Hungry and Homeless Community College Students More Than Half Have Housing and Food Insecurity
The Wisconsin Hope Lab released a new report – Hungry and Homeless in College – that highlights students’ basic needs vulnerability in community colleges. The report provides a comprehensive overview of students need for housing and food support in college campuses.
New Jersey’s Bergen Community College participated in the research that informed the report. There are nineteen community colleges across New Jersey.
According to the report, more than half of community college students had some form of housing instability, and 14 percent of those students were experiencing homelessness.
Twenty-nine percent of formerly foster youth students were experiencing homelessness, and between 31 to 32 percent of the students that were either food or housing insecure received some form of financial aid (i.e. Pell Grant).
The report estimated that approximately 63 percent of students who are parents were housing insecure. Fourteen percent of this number were homelessness, 63 percent were food insecure, and less than 5 percent of these students were receiving childcare subsidies.
The report concludes by highlighting policy and practice changes community colleges and policymakers can implement to address the basic needs of college students. These changes include:
- Identifying an institutional leader or committee task force to focus on students’ basic needs security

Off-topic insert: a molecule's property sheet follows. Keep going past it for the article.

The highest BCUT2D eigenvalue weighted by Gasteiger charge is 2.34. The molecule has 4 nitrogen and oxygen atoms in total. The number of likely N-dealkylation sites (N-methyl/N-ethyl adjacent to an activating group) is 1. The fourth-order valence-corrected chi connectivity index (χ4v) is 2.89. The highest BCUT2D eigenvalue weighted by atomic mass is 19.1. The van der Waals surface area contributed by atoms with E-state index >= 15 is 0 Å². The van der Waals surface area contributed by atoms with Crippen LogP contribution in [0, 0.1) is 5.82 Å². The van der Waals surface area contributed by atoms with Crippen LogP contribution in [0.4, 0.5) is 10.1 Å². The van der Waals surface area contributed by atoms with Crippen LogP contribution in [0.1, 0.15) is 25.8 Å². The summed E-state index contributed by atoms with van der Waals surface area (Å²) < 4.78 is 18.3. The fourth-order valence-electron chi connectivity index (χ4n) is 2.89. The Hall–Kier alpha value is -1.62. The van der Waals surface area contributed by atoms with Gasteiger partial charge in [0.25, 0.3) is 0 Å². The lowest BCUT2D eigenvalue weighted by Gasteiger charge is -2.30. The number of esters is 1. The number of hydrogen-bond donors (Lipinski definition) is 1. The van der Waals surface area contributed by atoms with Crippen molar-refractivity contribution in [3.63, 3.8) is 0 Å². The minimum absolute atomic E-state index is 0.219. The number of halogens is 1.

- Assigning a single point of contact person to serve as the basic needs expert for students, especially for those experiencing homelessness
- Implementing innovative practices and programs to address food insecurity, such as food pantries or coordinated benefit access programs
- Working with local housing authorities and developers to create set asides and mixed-income housing for students
- Developing on-campus housing opportunities for those experiencing homelessness/housing instability
- Extending SNAP eligibility requirements for college students who are eligible for work-study, but do not receive work-study funds to meet the 20 percent work requirement
The Wisconsin HOPE Lab is the nation’s first laboratory for translational research aimed at improving equitable outcomes in post-secondary education. The Lab helps to make findings from basic science useful for practical applications that enhance college attainment and human well being throughout the state, and in turn, the nation.
The goal of Wisconsin HOPE Lab is to help policymakers and practitioners:
- accurately state the costs of attending college,
- ensure that families and students understand these costs, and
- find effective ways to cover these costs that enhance degree completion rates as well as the personal and societal benefits of post-secondary education.